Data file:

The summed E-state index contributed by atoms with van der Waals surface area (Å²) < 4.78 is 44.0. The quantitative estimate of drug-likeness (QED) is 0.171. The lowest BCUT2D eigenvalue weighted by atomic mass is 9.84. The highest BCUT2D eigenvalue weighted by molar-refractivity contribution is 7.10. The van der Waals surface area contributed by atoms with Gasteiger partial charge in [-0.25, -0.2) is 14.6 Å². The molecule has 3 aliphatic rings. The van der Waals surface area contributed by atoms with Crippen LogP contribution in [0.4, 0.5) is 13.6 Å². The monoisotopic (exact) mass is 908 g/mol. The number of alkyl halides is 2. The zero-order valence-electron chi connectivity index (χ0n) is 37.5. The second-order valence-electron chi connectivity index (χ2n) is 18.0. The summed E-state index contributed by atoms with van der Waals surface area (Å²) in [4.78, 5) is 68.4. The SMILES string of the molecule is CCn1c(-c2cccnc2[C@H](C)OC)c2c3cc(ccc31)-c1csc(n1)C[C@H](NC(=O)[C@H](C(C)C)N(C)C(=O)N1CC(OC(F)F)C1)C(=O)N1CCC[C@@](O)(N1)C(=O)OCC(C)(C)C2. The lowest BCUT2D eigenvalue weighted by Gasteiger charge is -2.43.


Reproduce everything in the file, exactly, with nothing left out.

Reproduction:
The summed E-state index contributed by atoms with van der Waals surface area (Å²) < 4.78 is 44.0. The quantitative estimate of drug-likeness (QED) is 0.171. The lowest BCUT2D eigenvalue weighted by atomic mass is 9.84. The highest BCUT2D eigenvalue weighted by molar-refractivity contribution is 7.10. The van der Waals surface area contributed by atoms with Gasteiger partial charge in [-0.25, -0.2) is 14.6 Å². The molecule has 3 aliphatic rings. The van der Waals surface area contributed by atoms with Crippen LogP contribution in [0.4, 0.5) is 13.6 Å². The monoisotopic (exact) mass is 908 g/mol. The number of alkyl halides is 2. The zero-order valence-electron chi connectivity index (χ0n) is 37.5. The second-order valence-electron chi connectivity index (χ2n) is 18.0. The summed E-state index contributed by atoms with van der Waals surface area (Å²) in [4.78, 5) is 68.4. The SMILES string of the molecule is CCn1c(-c2cccnc2[C@H](C)OC)c2c3cc(ccc31)-c1csc(n1)C[C@H](NC(=O)[C@H](C(C)C)N(C)C(=O)N1CC(OC(F)F)C1)C(=O)N1CCC[C@@](O)(N1)C(=O)OCC(C)(C)C2. The lowest BCUT2D eigenvalue weighted by Gasteiger charge is -2.43.